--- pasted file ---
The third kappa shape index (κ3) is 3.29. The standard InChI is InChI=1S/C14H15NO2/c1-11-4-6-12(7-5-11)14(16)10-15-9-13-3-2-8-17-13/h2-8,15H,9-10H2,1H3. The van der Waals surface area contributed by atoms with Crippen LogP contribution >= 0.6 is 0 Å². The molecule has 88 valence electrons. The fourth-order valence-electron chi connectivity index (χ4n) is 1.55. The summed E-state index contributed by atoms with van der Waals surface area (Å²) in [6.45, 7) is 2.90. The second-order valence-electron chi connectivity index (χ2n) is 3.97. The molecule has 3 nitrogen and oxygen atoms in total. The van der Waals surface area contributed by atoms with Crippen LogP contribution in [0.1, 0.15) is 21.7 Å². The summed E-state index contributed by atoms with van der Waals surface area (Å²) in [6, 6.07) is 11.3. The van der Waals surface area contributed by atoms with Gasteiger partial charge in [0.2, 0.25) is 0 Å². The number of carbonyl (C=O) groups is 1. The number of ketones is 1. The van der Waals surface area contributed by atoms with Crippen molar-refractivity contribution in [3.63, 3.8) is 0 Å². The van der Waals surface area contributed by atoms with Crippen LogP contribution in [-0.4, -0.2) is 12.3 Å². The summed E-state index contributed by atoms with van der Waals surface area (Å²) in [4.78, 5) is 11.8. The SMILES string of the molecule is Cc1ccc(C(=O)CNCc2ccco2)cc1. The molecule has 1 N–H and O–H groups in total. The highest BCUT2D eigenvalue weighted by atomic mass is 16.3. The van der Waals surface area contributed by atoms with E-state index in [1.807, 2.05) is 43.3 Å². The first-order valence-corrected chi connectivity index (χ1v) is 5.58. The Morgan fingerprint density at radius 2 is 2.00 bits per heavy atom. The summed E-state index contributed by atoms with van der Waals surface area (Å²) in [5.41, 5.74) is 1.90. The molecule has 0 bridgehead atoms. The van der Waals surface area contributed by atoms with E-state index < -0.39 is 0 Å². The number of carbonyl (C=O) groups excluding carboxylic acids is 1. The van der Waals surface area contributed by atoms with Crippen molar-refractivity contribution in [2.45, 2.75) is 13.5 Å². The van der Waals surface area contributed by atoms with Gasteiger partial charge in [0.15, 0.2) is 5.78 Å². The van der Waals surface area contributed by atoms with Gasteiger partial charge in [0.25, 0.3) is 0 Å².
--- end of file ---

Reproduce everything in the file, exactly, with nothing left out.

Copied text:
The third kappa shape index (κ3) is 3.29. The standard InChI is InChI=1S/C14H15NO2/c1-11-4-6-12(7-5-11)14(16)10-15-9-13-3-2-8-17-13/h2-8,15H,9-10H2,1H3. The van der Waals surface area contributed by atoms with Crippen LogP contribution >= 0.6 is 0 Å². The molecule has 88 valence electrons. The fourth-order valence-electron chi connectivity index (χ4n) is 1.55. The summed E-state index contributed by atoms with van der Waals surface area (Å²) in [6.45, 7) is 2.90. The second-order valence-electron chi connectivity index (χ2n) is 3.97. The molecule has 3 nitrogen and oxygen atoms in total. The van der Waals surface area contributed by atoms with Crippen LogP contribution in [0.1, 0.15) is 21.7 Å². The summed E-state index contributed by atoms with van der Waals surface area (Å²) in [6, 6.07) is 11.3. The van der Waals surface area contributed by atoms with Gasteiger partial charge in [0.2, 0.25) is 0 Å². The number of carbonyl (C=O) groups is 1. The number of ketones is 1. The van der Waals surface area contributed by atoms with Crippen molar-refractivity contribution in [3.63, 3.8) is 0 Å². The van der Waals surface area contributed by atoms with Crippen LogP contribution in [-0.4, -0.2) is 12.3 Å². The summed E-state index contributed by atoms with van der Waals surface area (Å²) in [4.78, 5) is 11.8. The SMILES string of the molecule is Cc1ccc(C(=O)CNCc2ccco2)cc1. The molecule has 1 N–H and O–H groups in total. The highest BCUT2D eigenvalue weighted by atomic mass is 16.3. The van der Waals surface area contributed by atoms with E-state index in [1.807, 2.05) is 43.3 Å². The first-order valence-corrected chi connectivity index (χ1v) is 5.58. The Morgan fingerprint density at radius 2 is 2.00 bits per heavy atom. The summed E-state index contributed by atoms with van der Waals surface area (Å²) in [5.41, 5.74) is 1.90. The molecule has 0 bridgehead atoms. The van der Waals surface area contributed by atoms with E-state index < -0.39 is 0 Å². The number of carbonyl (C=O) groups excluding carboxylic acids is 1. The van der Waals surface area contributed by atoms with Crippen molar-refractivity contribution in [2.45, 2.75) is 13.5 Å². The van der Waals surface area contributed by atoms with Gasteiger partial charge in [0.15, 0.2) is 5.78 Å². The van der Waals surface area contributed by atoms with Gasteiger partial charge in [0.25, 0.3) is 0 Å².